How to Grow Garlic Chives | Guide to Growing Garlic Chives

 
How to Grow Garlic Chives | Guide to Growing Garlic Chives  

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Great for dressing up potatoes and spicing up salads, this easy-to-grow Allium’s pinkish-lavender flowers make an attractive clump or edging in flower gardens.

 
   
 

Seeds or Seedlings

7 to 21 days, 45F to 95F

3 years

Low Fert., Damp, Acid, Droughty

Full Sun, Part Shade

6" to 9" apart

12" to 18" apart

42 to 50

Growing Guide
GROWING NOTES
While chives will tolerate a wide range of soil conditions, they prefer slightly acid soil (pH 6.2 to 6.8) with moderate fertility and high organic matter.

Chinese and garlic chives (Allium tuberosum) are slightly less hardy, only to Zone 4 without extra winter protection.

Chinese and garlic chives (Allium tuberosum) grow up to 2 feet tall.

The common garden chive has pinkish lavender flowers. The cultivar ‘Forescate’ has rose red flowers. 'Corsica" and 'albiflorum' have white flowers. Chinese and garlic chives (Allium tuberosum) have white flowers.

Spreading clump of upright, grass-like leaves.

MAINTAINING
In spring or fall, direct seed onto well-prepared seedbed (covering very lightly), or transplant established plants. (If starting from seed, plants probably won’t be large enough to harvest for at least a year.)

Regular cutting helps keep plants vigorous and healthy and encourages spreading. Keep flowers picked to discourage dormancy in warm weather.

No fertilizer is needed if planted in reasonably fertile soil. Plants harvested frequently benefit from nitrogen top-dressing.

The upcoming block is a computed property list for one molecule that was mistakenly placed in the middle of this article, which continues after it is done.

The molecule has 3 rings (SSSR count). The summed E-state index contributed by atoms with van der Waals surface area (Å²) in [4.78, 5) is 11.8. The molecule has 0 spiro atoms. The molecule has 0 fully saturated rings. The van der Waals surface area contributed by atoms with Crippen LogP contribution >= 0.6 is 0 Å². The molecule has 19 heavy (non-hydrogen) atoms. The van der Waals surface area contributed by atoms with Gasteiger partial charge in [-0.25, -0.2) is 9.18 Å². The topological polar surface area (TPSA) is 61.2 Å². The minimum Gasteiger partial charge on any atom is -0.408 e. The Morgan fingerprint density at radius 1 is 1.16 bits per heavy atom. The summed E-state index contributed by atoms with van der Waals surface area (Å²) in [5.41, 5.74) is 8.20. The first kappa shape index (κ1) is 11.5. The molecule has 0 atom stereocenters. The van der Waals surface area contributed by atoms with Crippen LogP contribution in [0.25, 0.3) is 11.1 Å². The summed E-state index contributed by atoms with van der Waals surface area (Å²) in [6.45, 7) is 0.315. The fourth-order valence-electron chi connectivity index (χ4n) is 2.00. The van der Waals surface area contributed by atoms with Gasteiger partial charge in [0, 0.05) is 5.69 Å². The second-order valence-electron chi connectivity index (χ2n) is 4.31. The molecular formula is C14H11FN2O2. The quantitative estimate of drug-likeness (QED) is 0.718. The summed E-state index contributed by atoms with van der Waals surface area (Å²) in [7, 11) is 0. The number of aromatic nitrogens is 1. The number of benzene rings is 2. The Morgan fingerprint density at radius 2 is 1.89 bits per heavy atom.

Divide and replant clump in fresh soil every three to five years.
 

 
   
     
   
 

Harvesting Guide
HARVESTING
Pick chives any time during the growing season after the leaves are about 15 cm (6 inches) long. Pick only the leaves, as the flower stalks may be tough.

Harvest chives by hand, picking the leaves off at the base. Don't cut the leaves with scissors, as the resulting dieback has an unattractive brown edge.

Chives is best used fresh. Although the leaves can be frozen in ice cubes for later use, dried chives lack both color and flavor.
Pick chives flowers when they are just fully open.
Avoid harvesting garlic chives in the first year to enable the plant to develop a good root system. Thereafter, pick the leaves as required once they are about 15 cm (6 inches) long. Garlic chives leaves are very soft and quickly lose freshness. Like chives, they may be frozen, but should not be dried.

Pick the flower buds of garlic chives for fresh use or for drying. Flower stems are also edible.

SAVING SEEDS






 

 
     
 
 

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